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The qualifiers of a subdomain
What are the rules, limitations?
harleyx




msg:3666374
 5:05 am on Jun 4, 2008 (gmt 0)

The syntax rules of what's allowed in a subdomain (I'm assuming) must be defined by Apache (or other web server)? I've looked via google and apache.org, but cannot find a list of qualifiers for a subdomain.

How many characters long can a subdomain be?

What characters are legal in a subdomain? A-Za-z0-9 and?

What characters or character combinations illegal in a subdomain?
(ex: domains accept dashes, but not consecutive dashes and not dashes at the beginning or end of the domain)

 

jdMorgan




msg:3666706
 2:31 pm on Jun 4, 2008 (gmt 0)

The rules for hostnames in general (including subdomains) are set out by the HTTP protocol specifications. In general a-z, 0-9, and hyphens are safe, although strict compliance with the specs requires that each "piece" of the sub-subdomain.subdomain.domain.tld path begin with a letter, and not with a number. Hyphens are only allowed between letters and numbers, and multiple hyphens aren't allowed, as you have surmised.

See 'Hostnames' in RFC2396, RFC1034, RFC1123 as a start.

Jim

harleyx




msg:3667776
 5:34 pm on Jun 5, 2008 (gmt 0)

I didn't think to check the RFC's. Good idea. After reading 80 or so pages, this is the best I've come up with as far as an action definition of rules, although RFC's are not an enforced standard among browser makers, server software designers, and so on, so your mileage may vary. I'll post this so hopefully nobody else has to slag through many pages of theoretical abstracts.

safe = "$" ¦ "-" ¦ "_" ¦ "." ¦ "+"
extra = "!" ¦ "*" ¦ "'" ¦ "(" ¦ ")" ¦ ","
national = "{" ¦ "}" ¦ "¦" ¦ "\" ¦ "^" ¦ "~" ¦ "[" ¦ "]" ¦ "`"
punctuation = "<" ¦ ">" ¦ "#" ¦ "%" ¦ <">

reserved = ";" ¦ "/" ¦ "?" ¦ ":" ¦ "@" ¦ "&" ¦ "="
hex = digit ¦ "A" ¦ "B" ¦ "C" ¦ "D" ¦ "E" ¦ "F" ¦
"a" ¦ "b" ¦ "c" ¦ "d" ¦ "e" ¦ "f"
escape = "%" hex hex

unreserved = alpha ¦ digit ¦ safe ¦ extra
uchar = unreserved ¦ escape
xchar = unreserved ¦ reserved ¦ escape
digits = 1*digit

It would be nice to see some Apache documentation that defined apache's actual ruleset for validating a subdomain though, as (I would think) their software would have the final say.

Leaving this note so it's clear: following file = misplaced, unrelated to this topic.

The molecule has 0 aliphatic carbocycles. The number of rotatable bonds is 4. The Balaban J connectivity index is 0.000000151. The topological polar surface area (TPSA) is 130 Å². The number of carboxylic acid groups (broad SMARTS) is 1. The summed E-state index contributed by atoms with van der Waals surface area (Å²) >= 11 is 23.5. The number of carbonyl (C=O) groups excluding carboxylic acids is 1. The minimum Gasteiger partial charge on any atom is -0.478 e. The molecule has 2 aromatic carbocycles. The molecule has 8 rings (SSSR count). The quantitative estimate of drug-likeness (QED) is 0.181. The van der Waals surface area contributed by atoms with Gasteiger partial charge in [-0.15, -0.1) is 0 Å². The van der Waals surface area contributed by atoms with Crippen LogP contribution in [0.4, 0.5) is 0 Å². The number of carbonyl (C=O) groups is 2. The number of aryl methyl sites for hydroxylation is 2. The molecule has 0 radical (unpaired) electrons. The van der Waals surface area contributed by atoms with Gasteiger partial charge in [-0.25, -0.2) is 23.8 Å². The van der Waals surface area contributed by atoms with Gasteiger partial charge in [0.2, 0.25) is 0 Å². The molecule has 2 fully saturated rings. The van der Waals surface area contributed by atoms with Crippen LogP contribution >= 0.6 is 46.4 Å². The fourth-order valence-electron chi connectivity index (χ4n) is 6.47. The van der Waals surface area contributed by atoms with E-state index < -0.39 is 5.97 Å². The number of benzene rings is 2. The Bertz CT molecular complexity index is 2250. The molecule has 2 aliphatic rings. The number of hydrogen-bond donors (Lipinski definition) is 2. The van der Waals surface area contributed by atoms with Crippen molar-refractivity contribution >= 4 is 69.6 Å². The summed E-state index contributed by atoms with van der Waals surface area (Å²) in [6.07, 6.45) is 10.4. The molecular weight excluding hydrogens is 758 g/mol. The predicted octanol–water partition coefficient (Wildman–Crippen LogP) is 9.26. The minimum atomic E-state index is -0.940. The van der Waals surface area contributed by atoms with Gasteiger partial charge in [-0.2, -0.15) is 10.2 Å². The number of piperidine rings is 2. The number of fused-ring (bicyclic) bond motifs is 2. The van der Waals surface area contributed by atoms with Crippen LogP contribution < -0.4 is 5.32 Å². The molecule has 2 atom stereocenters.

harleyx




msg:3667814
 6:13 pm on Jun 5, 2008 (gmt 0)

Here is another RFC definition of unreserved characters, which fits as closely as I can tell with actual allowed characters in the domain/subdomain/tld part of a URL

2.3. Unreserved Characters

Characters that are allowed in a URI but do not have a reserved
purpose are called unreserved. These include uppercase and lowercase
letters, decimal digits, hyphen, period, underscore, and tilde.

unreserved = ALPHA / DIGIT / "-" / "." / "_" / "~"

Page 17 of RFC1738 is also useful, if you can stand a bunch of recursive definition'ing.

jdMorgan




msg:3667972
 9:31 pm on Jun 5, 2008 (gmt 0)

Be careful, since the rules differ for *each part* of a URI. Domains and subdomains are always lowercase characters, numbers, hyphens and dots. URL-paths can have any case letters, numbers and unreserved characters, plus the reserved characters when used for their defined purpose. Query strings can have even more characters. And finally, there are the international domains -- and frankly, I'm not fully knowledgeable about how they work.

Apache does not define any of this stuff, because Apache was written to *follow* the RFCs, not define them. This is the opposite approach as that taken by our favorite OS maker in Redmond WA. :)

Apache pretty much accepts any request that hits its port(s) -- So the validity of a hostname is determined by the DNS system, and not by servers.

Jim

harleyx




msg:3669910
 6:14 pm on Jun 8, 2008 (gmt 0)

I wasn't sure what Apache's situation was, thanks for the clarification.

I didn't find any documentation from cPanel stating their ruleset, but since that software is so widespread I ended up doing some testing to see how they handled subdomains.

The cPanel system takes any subdomain that starts with a valid character. If you start the subdomain with a valid character and throw in an invalid character somewhere along the way (hello+world), it accepts the subdomain up to the invalid character (hello), although it maps the subdomain to the entire string (home/user/public_html/hello+world).

I haven't thought of a good solution to tackle the international character sets. Unfortunately, I don't think regex has any international character sets defined.

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